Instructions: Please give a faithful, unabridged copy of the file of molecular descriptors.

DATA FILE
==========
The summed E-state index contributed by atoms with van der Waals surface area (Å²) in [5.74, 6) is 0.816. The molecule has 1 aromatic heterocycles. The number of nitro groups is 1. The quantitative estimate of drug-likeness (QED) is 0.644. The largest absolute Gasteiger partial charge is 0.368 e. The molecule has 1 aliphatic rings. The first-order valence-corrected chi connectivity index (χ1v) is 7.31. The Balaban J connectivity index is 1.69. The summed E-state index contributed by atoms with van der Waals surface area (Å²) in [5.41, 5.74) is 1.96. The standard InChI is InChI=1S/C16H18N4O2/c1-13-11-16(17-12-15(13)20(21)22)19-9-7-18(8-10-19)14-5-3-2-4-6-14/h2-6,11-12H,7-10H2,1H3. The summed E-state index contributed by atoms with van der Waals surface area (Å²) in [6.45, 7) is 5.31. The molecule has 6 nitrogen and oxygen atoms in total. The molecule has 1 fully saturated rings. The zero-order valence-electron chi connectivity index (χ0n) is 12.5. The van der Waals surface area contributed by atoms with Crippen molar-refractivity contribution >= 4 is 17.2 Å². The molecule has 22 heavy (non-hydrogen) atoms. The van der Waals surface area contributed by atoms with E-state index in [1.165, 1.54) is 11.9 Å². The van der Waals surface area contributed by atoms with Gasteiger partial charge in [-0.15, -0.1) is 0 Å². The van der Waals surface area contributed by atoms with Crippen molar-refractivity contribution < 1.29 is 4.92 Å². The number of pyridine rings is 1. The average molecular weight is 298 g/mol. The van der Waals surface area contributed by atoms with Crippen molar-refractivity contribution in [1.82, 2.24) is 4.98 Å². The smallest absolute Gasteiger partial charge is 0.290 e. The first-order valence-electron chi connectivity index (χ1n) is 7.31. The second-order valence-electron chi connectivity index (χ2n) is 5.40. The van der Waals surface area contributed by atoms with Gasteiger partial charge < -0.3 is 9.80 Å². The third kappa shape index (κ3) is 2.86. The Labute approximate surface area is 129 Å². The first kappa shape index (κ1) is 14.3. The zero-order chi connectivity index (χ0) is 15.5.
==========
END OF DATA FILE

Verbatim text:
The summed E-state index contributed by atoms with van der Waals surface area (Å²) in [5.74, 6) is 0.816. The molecule has 1 aromatic heterocycles. The number of nitro groups is 1. The quantitative estimate of drug-likeness (QED) is 0.644. The largest absolute Gasteiger partial charge is 0.368 e. The molecule has 1 aliphatic rings. The first-order valence-corrected chi connectivity index (χ1v) is 7.31. The Balaban J connectivity index is 1.69. The summed E-state index contributed by atoms with van der Waals surface area (Å²) in [5.41, 5.74) is 1.96. The standard InChI is InChI=1S/C16H18N4O2/c1-13-11-16(17-12-15(13)20(21)22)19-9-7-18(8-10-19)14-5-3-2-4-6-14/h2-6,11-12H,7-10H2,1H3. The summed E-state index contributed by atoms with van der Waals surface area (Å²) in [6.45, 7) is 5.31. The molecule has 6 nitrogen and oxygen atoms in total. The molecule has 1 fully saturated rings. The zero-order valence-electron chi connectivity index (χ0n) is 12.5. The van der Waals surface area contributed by atoms with Crippen molar-refractivity contribution >= 4 is 17.2 Å². The molecule has 22 heavy (non-hydrogen) atoms. The van der Waals surface area contributed by atoms with E-state index in [1.165, 1.54) is 11.9 Å². The van der Waals surface area contributed by atoms with Gasteiger partial charge in [-0.15, -0.1) is 0 Å². The van der Waals surface area contributed by atoms with Crippen molar-refractivity contribution < 1.29 is 4.92 Å². The number of pyridine rings is 1. The average molecular weight is 298 g/mol. The van der Waals surface area contributed by atoms with Crippen molar-refractivity contribution in [1.82, 2.24) is 4.98 Å². The smallest absolute Gasteiger partial charge is 0.290 e. The first-order valence-electron chi connectivity index (χ1n) is 7.31. The second-order valence-electron chi connectivity index (χ2n) is 5.40. The van der Waals surface area contributed by atoms with Gasteiger partial charge < -0.3 is 9.80 Å². The third kappa shape index (κ3) is 2.86. The Labute approximate surface area is 129 Å². The first kappa shape index (κ1) is 14.3. The zero-order chi connectivity index (χ0) is 15.5.